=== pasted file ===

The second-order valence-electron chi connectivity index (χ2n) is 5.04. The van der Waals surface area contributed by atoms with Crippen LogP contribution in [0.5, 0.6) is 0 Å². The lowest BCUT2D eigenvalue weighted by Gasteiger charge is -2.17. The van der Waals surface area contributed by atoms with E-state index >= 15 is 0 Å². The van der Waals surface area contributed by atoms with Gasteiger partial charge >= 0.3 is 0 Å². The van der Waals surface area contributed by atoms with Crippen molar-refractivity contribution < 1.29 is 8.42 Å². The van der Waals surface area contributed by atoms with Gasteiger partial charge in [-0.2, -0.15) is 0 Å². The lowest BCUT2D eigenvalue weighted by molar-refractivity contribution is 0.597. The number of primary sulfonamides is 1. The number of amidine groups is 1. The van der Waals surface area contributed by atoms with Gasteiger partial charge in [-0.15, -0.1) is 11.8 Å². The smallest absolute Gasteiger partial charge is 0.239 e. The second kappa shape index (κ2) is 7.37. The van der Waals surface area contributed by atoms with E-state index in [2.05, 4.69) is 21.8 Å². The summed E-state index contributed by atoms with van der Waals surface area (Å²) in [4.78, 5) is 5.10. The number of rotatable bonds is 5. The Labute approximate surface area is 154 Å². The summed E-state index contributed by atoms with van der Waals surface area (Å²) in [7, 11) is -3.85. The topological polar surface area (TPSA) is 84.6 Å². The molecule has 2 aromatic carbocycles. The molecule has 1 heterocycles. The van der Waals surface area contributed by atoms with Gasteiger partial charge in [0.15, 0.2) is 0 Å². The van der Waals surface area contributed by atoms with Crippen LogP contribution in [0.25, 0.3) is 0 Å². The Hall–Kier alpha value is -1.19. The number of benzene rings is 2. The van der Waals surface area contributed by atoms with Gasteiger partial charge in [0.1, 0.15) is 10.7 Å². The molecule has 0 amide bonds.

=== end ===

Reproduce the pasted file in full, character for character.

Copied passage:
The second-order valence-electron chi connectivity index (χ2n) is 5.04. The van der Waals surface area contributed by atoms with Crippen LogP contribution in [0.5, 0.6) is 0 Å². The lowest BCUT2D eigenvalue weighted by Gasteiger charge is -2.17. The van der Waals surface area contributed by atoms with E-state index >= 15 is 0 Å². The van der Waals surface area contributed by atoms with Gasteiger partial charge >= 0.3 is 0 Å². The van der Waals surface area contributed by atoms with Crippen molar-refractivity contribution < 1.29 is 8.42 Å². The van der Waals surface area contributed by atoms with Gasteiger partial charge in [-0.2, -0.15) is 0 Å². The lowest BCUT2D eigenvalue weighted by molar-refractivity contribution is 0.597. The number of primary sulfonamides is 1. The number of amidine groups is 1. The van der Waals surface area contributed by atoms with Gasteiger partial charge in [-0.15, -0.1) is 11.8 Å². The smallest absolute Gasteiger partial charge is 0.239 e. The second kappa shape index (κ2) is 7.37. The van der Waals surface area contributed by atoms with E-state index in [2.05, 4.69) is 21.8 Å². The summed E-state index contributed by atoms with van der Waals surface area (Å²) in [4.78, 5) is 5.10. The number of rotatable bonds is 5. The Labute approximate surface area is 154 Å². The summed E-state index contributed by atoms with van der Waals surface area (Å²) in [7, 11) is -3.85. The topological polar surface area (TPSA) is 84.6 Å². The molecule has 2 aromatic carbocycles. The molecule has 1 heterocycles. The van der Waals surface area contributed by atoms with Gasteiger partial charge in [0.15, 0.2) is 0 Å². The van der Waals surface area contributed by atoms with Crippen LogP contribution in [0.25, 0.3) is 0 Å². The Hall–Kier alpha value is -1.19. The number of benzene rings is 2. The van der Waals surface area contributed by atoms with Gasteiger partial charge in [0.1, 0.15) is 10.7 Å². The molecule has 0 amide bonds.